Pamela Vaughan Leaving Intermediate School—but Not Retiring
The principal will continue her career in education, but she'll be missed in Ocean City. Meanwhile, the search is on for her replacement.
Like many new retirees, Pamela Vaughan plans to do some fishing and traveling.
Shortly after the bell rings on her last day as principal of Ocean City Intermediate School, the outdoorsy Vaughan leaves for a long-planned trip to Alaska, where she hopes to snag at least one halibut and one salmon.
But Vaughan's might be the shortest retirement in history. If all goes as expected, she starts her new job July 11—as assistant dean of education at Stockton College.
Vaughan has been an adjunct professor at Stockton for years—teaching aspiring teachers, but she said even she was surprised when the college called about the full-time job.
“I was offered the position on a Friday at 1 o'clock and by 2:20 I had made my decision and told my staff,” Vaughan said. “It's an opportunity to grow and expand with Stockton.”
Like a good teacher, Vaughan didn't whack her 85-teacher OCIS staff over the head with the news she was leaving. Instead, she called a faculty meeting and read to them from a silly book called The Top 13 Warning Signs That It's Time to Retire. It didn't take long for teachers to figure out what Vaughan was telling them. There were quite a few tears.
“I really will miss my kids and my staff,” Vaughan said. “I spend a lot of time here and they really are my family.”
Vaughan, who lives on the Tuckahoe River in Corbin City, taught middle school math and was an administrator in Middle Township schools for 23 years before she took the helm of OCIS in 2003. She was chosen from among 57 applicants.
Sixty-seven people applied to replace Vaughan; interviews started June 2.
“We will go as fast as we can, but as slow as we must in this selection process,” Superintendent Kathleen Taylor said in an update on the school's web site. “We want the best candidate for our school.”
A tragic accident made Vaughan's early days on the job especially challenging. A boiler explosion killed custodian Jean Siegfried at the school; Vaughan recalls she met many of her staff members for the first time at the funeral home. Her leadership through the crisis helped define her tenure.
Vaughan leaves the post even more desirable than she found it. She led the fourth- through eighth-grade, 500-student school to its designation in 2007 as a New Jersey “School to Watch”–the first middle school in the state to be honored that way.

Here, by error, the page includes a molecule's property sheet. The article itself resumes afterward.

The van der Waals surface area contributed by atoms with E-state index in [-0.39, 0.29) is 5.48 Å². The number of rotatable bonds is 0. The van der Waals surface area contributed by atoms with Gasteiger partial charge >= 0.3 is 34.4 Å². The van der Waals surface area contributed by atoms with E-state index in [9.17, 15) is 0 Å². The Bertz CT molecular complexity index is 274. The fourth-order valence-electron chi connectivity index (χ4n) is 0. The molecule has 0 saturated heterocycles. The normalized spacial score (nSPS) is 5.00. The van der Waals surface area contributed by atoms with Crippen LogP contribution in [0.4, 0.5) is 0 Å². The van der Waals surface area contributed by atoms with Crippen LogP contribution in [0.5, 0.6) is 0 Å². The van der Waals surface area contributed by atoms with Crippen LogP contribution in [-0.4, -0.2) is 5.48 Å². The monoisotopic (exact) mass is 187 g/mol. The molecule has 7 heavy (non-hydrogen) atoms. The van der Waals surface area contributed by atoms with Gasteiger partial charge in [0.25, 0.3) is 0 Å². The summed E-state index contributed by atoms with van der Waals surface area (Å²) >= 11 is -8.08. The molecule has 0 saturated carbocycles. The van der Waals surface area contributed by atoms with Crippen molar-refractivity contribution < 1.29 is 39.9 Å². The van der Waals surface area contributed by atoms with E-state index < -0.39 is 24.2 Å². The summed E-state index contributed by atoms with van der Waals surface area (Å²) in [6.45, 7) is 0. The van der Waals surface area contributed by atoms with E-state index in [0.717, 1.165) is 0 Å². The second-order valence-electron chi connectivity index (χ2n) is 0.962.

“That was a great day,” Vaughan recalled. “It proved that we exemplify all the things that a good middle school should,” including monitoring adolescent development and fostering high academic achievement, she said.
Since the designation, staffers from some 50 schools have visited OCIS to get ideas and pointers about how to improve their own schools, Vaughan said.
Among other achievements, Vaughan points to several clubs formed during her tenure, including the popular PB & J club that makes sandwiches for needy people in Atlantic City; the fishing club and surfing club. Throughout the school year, there are a number of fun shows and other things for students to get involved in, including the lip syncing competition.
“I am a big proponent of after-school activities for kids,” Vaughan said. “In the wintertime, we're it.”
Vaughan also is big on communicating with parents—something not every school administrator does—and pumping up students for their achievements.
“It's always easy to get in touch with her and she gets back to you quickly,” said Joyce Franks, an aide in the school and parent of a former and current student. “She takes an interest in the kids. My son is a senior (in high school), but she still remembers his name and asks how he is doing.”
Vaughan maintains a website of timely information and requires teachers to keep up active pages, too, and communicate with parents not just when things go wrong. Each teacher is encouraged to make at least one positive phone call to a student home each week.
“I'm here to make sure everything is running smoothly. My staff does the work,” she said. Actually, the principal of this school does quite a bit–and has no assistant principal. “I do discipline, I do PR, budget, hallway and cafeteria duty. You name it.”
Of course, much of any principal's job is juggling relations between staff, parents, students and community.
“She is super supportive of all the teachers and great with the kids,” said Judy Dickens, 21-year art teacher. “She has done everything she can to make us the best school we can be.”
Through it all, Vaughan said honesty that has been the most important quality.
“I can be brutally honest—it is my strength and my flaw, but it's never let me down,” she said. It's particularly critical in dealing with pre-teens and teens.
“You start putting on an act for middle schoolers and they will eat you up,” Vaughan laughed. “That's why I like middle school–they say whatever they think.”
Vaughan credits an active parent support group with making her job easier.
“I can give one call to the PTA telling them something I need and they will have it here the next day,” she said. This year, the group instituted “Muffins with Moms” and “Donuts with Dads,” occasional casual morning get-togethers for teachers, parents and students.
OCIS faces a transition as the longtime nurse, guidance counselor and principal's secretary also retire. But Vaughan said her successor will have an easy time of it if he or she follows her lead.
“Let the staff do their thing. Be a good listener. Keep your eyes and ears open,” Vaughan said. “Whoever is lucky enough to land this job—it's a great job.”